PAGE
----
Roll Me Away

With only Labor Day left in the summer holiday trifecta of Memorial, Independence and Labor Days, it could be time for you to go on that neglected road trip. With a long weekend still vivid in my mind, I share with you these tried and true travel tips:

Travel Fashion
When you’re going to be in the car without stopping for longer than two hours and you aren’t driving directly to a wedding, it’s acceptable to wear whatever you want (that wouldn’t get you cited and/or arrested).

Cup Holder Delegation
If you’re lucky enough to have vertical cup holders like me, you’ve probably learned that there’s a delicate balance in keeping your drinks upright. Let’s say you’re riding solo – what do you do? Easy. Drink in the back (to give it somewhere to go OTHER than the floorboard if it starts to tip), phone in the front (so that if it rings and your music is too loud, you’ll see it light up). However, what if you’re stopping at McDonald’s for a coffee on your way out of town and you need to have your wallet handy? Having experienced four deactivated debit cards too many, I can tell you – don’t put your wallet in the front holder with that cell phone, pal. One of them has to be relegated to the door pocket. If you’re traveling with a passenger, agree that the smallest diameter cup always gets the back holder (again, to save your floorboards). For those of you with horizontal cup holders? I don’t know…say St. Christopher’s prayer and move along, I guess…

Audio Enjoyment
Road trips with multiple people are a great way to learn more about each other, catch up on current events, and mine collective knowledge on those hard questions like:

  • Who owns interstate easements, the State or the Feds? (State)
  • How old is Tom Skerritt? (78. It’s true, Wikipedia it (and check out that creeper over his right shoulder!).)
  • Does Tom Hiddleston look better as natural blond or demigod black? (I can make a case for either.)

If you’re by yourself, road trips are a perfect time to catch up on podcasts* or enjoy music** you’d never confess to (still) liking (un-ironically). Note: By road trip law, this playlist must contain at least one song by Bob Seger with or sans Silver Bullett Band.

Road Rules
I don’t know why, but it seems like everyone I know discusses driving theories in religious terminology. Here are two such theories; one is original, one is borrowed. First, my original two-pronged theory to speeding:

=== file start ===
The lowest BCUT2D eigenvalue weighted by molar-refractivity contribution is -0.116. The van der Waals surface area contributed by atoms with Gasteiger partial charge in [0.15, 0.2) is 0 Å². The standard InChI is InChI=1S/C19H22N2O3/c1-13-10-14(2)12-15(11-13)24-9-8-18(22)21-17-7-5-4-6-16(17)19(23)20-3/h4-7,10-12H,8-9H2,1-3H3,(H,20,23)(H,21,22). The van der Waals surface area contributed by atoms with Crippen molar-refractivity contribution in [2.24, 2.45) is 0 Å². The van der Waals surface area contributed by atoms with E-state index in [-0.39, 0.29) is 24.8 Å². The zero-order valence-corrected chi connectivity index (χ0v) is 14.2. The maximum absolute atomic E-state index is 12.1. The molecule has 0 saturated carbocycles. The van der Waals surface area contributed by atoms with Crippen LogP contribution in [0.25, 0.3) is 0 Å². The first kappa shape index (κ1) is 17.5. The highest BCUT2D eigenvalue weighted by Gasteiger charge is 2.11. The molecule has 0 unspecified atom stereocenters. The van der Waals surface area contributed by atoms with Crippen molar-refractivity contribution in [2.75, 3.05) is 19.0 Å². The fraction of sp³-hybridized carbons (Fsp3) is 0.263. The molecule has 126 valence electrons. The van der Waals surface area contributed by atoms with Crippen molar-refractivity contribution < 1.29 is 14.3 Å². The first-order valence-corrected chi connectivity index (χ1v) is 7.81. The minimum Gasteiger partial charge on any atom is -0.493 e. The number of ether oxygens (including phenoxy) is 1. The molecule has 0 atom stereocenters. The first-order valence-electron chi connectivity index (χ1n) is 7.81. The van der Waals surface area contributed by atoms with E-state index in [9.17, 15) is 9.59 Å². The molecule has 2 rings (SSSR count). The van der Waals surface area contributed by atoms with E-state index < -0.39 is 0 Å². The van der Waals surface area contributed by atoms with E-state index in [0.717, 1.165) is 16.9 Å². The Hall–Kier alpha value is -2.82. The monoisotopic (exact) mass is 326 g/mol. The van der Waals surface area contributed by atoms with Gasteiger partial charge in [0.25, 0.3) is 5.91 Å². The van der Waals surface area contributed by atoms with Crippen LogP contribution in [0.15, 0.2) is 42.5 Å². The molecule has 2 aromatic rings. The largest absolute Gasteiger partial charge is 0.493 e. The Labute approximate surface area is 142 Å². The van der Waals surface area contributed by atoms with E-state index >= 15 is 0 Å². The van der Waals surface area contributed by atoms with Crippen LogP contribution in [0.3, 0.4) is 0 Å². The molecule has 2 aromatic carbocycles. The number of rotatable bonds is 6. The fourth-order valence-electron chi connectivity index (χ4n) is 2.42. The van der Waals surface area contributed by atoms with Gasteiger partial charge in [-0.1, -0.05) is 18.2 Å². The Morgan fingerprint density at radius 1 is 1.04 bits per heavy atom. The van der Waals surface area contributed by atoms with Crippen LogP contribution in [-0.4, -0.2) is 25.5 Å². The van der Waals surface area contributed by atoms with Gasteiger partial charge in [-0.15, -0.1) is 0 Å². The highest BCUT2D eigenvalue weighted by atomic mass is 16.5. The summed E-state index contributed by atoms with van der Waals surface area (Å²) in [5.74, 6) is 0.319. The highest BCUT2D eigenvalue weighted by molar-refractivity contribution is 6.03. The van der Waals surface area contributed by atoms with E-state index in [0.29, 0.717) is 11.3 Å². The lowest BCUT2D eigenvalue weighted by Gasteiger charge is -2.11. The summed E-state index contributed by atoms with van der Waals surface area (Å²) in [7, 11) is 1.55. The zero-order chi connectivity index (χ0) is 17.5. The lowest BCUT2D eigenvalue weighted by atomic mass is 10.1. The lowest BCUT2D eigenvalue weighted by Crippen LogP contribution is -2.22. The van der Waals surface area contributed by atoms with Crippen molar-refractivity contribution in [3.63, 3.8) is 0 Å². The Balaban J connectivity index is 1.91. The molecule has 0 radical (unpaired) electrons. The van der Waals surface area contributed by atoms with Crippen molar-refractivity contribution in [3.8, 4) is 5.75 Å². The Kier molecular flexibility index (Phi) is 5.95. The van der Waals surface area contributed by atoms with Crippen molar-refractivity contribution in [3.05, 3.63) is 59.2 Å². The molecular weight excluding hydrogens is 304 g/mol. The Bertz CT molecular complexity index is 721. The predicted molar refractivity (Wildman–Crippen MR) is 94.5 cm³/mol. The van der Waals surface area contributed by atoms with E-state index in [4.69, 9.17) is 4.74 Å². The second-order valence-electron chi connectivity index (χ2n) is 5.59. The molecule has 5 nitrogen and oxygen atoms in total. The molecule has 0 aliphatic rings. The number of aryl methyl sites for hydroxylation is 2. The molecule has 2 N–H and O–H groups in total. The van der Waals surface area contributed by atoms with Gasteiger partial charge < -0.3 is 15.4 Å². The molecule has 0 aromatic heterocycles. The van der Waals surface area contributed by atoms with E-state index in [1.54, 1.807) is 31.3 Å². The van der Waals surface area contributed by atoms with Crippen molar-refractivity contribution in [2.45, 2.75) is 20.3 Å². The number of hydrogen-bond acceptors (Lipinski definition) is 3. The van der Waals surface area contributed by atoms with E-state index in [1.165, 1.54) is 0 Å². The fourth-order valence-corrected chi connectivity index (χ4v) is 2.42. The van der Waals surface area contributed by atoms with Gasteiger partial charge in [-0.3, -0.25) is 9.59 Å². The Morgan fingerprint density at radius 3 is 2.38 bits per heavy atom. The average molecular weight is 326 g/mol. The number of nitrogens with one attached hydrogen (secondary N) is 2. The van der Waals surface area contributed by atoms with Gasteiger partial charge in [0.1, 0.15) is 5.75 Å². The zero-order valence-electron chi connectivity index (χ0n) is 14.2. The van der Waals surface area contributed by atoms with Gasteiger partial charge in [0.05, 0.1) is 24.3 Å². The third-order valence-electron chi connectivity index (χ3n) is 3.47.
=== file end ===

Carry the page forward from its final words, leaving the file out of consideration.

• There’s a 10 mi plus/minus. Anything else is too dangerous. (Note: The plus/minus I’m comfortable with myself is 4.)
  • If you’re the lead car in a group of cars, and you’re speeding, you’ve got to let one car – you just need one – to surge ahead before speeding up. I call this the sacrificial lamb theory.

My friend Valerie has a theory about multi-passenger trips – with three passengers, someone must always be awake with the driver, and that person must always be in the passenger seat. She calls this the Trinitarian Theory of Road Trips. It’s a good one.

Some quick lessons learned:

  • Stop at truck stops in Mississippi. They’re spectacular.
  • If you look down and freak out because your fingers are blue, make sure you haven’t been sitting on one hand while you drove with the other.
  • Pack as few things on top of your spare tire as possible and keep your trunk clean. You will really appreciate this when you’re fixing your flat on the side of the interstate in the middle of nowhere.
  • If you get a crack in your windshield and think you can wait until it cracks more before you get it fixed AND you’re visiting a place with 95+ degree temps for consecutive days, go ahead and keep $300 on hand, just in case.
  • Never underestimate the power of Seger.

I hope these tips help you on your summer road trips. Be safe, y’all!

*I highly recommend the Nerdist podcast, but cannot recommend it for under PG-13…ok…R…rated audiences.
**Submitted for your PG-13 consideration: Reality Used to be a Friend of Mine. Sadly, Spotify does not host the Seeg, but we can pretend that it does and sing Shakedown at the top of our lungs. In our cars. Alone.

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